Toronto indie pop singer-songwriter Alex Porat is back with another new single, ‘Sensitive’. ‘Sensitive’ sees Porat once again deftly balancing confessional songwriting and insistent pop hooks. Porat confronts her own insecurities and frustrations, confessing, “I hate that I’m so sensitive / All the time / I can’t say what’s on my mind.” However, the track’s ruminative bent comes wrapped in potent alt pop songwriting, bolstered by lustrous synth passages, punchy drumming, and tightly layered vocal melodies. Together, these make for a delirious pop delight, one that is full of introspective intimacy buoyed by sharp melodic sensibilities. Porat says of the track, “I’ve always known that I’m an overly sensitive person,” Alex shares about the track. “I definitely cry a lot and I let my emotions take control of me. My default is reading into situations, taking a lot of things personally, and constantly overthinking. I make my own life harder than it needs to be and that’s the whole concept behind Sensitive. Sometimes I’m convinced it’s a secret super power being able to pick up on all the little things but sometimes those little things are all it takes to bring me down.” [via Under the Radar]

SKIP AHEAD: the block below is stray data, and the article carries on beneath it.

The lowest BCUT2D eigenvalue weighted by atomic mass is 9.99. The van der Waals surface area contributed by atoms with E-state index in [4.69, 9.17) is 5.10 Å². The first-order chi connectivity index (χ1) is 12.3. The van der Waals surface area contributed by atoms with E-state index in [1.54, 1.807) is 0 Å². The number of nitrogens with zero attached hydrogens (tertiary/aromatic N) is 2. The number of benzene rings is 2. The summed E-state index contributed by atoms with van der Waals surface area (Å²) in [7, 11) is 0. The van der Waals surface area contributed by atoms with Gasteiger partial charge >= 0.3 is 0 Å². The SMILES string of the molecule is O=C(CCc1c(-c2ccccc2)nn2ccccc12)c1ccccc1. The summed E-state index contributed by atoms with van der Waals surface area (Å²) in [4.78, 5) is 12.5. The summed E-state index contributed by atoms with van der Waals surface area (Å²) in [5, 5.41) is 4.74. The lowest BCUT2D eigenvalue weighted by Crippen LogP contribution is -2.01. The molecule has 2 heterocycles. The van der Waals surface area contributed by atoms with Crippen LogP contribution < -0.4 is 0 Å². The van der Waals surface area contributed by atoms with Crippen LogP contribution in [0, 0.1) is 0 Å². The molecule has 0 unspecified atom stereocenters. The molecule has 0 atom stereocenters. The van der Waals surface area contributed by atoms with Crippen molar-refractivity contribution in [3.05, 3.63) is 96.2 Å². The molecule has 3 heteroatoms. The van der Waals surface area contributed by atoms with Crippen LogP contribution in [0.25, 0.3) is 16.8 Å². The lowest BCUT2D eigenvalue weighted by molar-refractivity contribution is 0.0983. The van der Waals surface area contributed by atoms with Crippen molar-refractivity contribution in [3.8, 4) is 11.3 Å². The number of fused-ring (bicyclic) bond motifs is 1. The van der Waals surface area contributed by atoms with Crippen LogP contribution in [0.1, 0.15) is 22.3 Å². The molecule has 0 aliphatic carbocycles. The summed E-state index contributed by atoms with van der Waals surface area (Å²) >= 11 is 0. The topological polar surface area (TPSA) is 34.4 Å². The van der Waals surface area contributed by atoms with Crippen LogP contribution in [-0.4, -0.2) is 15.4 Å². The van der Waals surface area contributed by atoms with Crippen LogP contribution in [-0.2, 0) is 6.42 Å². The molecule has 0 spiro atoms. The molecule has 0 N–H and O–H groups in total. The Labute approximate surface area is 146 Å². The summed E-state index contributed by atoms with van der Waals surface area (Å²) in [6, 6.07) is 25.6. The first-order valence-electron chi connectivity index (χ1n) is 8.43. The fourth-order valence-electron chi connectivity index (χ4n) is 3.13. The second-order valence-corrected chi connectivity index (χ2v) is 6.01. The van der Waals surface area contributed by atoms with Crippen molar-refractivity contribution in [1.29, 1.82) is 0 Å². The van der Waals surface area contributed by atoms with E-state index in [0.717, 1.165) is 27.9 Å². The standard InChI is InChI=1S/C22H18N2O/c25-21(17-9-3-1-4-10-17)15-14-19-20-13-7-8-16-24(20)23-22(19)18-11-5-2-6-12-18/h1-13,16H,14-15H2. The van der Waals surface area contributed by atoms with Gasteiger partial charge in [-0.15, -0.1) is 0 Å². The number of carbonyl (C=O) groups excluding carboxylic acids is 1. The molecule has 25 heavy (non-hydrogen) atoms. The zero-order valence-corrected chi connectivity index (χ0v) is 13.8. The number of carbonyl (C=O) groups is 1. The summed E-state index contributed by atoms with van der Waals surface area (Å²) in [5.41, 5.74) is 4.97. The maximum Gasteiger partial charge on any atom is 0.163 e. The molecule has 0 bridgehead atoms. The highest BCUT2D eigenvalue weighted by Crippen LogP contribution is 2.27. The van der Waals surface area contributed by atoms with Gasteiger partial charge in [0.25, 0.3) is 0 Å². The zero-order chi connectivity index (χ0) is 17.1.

Emily C. Browning is a singer-songwriter, musician, and producer from New Zealand. Not too long ago, she released a dreamy music video for her lovely indie-alternative single, entitled, ‘Andy.’ In the video, Emily and Andy nearly drown at the local swimming pool while drifting in and out of reality. ‘Andy’ tells a heartfelt tale about Emily C. Browning’s recent date with a chain-smoking guy named Andy. Apparently, they were getting along, having a nice conversation, and their eyes were always locked on each other. During their intriguing dialogue, she learned that Andy has a thing for a pretty girl on TV, someone she admires. Months later, she apologizes to her date, “Andy, if you’re listening, I know I dropped the ball, and the rulebook of attraction is elusive at most. Hope you’re doing well, hope you like the way I tell it. ‘Cause, it’s at best an apology, Andy, I’m sorry.” ‘Andy’ contains a relatable narrative and tender vocals that will resonate well with fans of Billie Eilish, Kimbra, and King Princess. The likable tune possesses mellow synths and piano-laden instrumentation flavored with alternative and indie-pop elements. Furthermore, ‘Andy’ serves as a tasty appetizer to what listeners can expect to hear from Emily C. Browning in the near future as she continues to release new music. “I wrote this song about a real date with Andy. It went really well and we talked for hours. But I just couldn’t find that real spark and I was so annoyed with myself for not being into him, so the song is kind of an apology to him!” Emily C. Browning explained. [via Bong]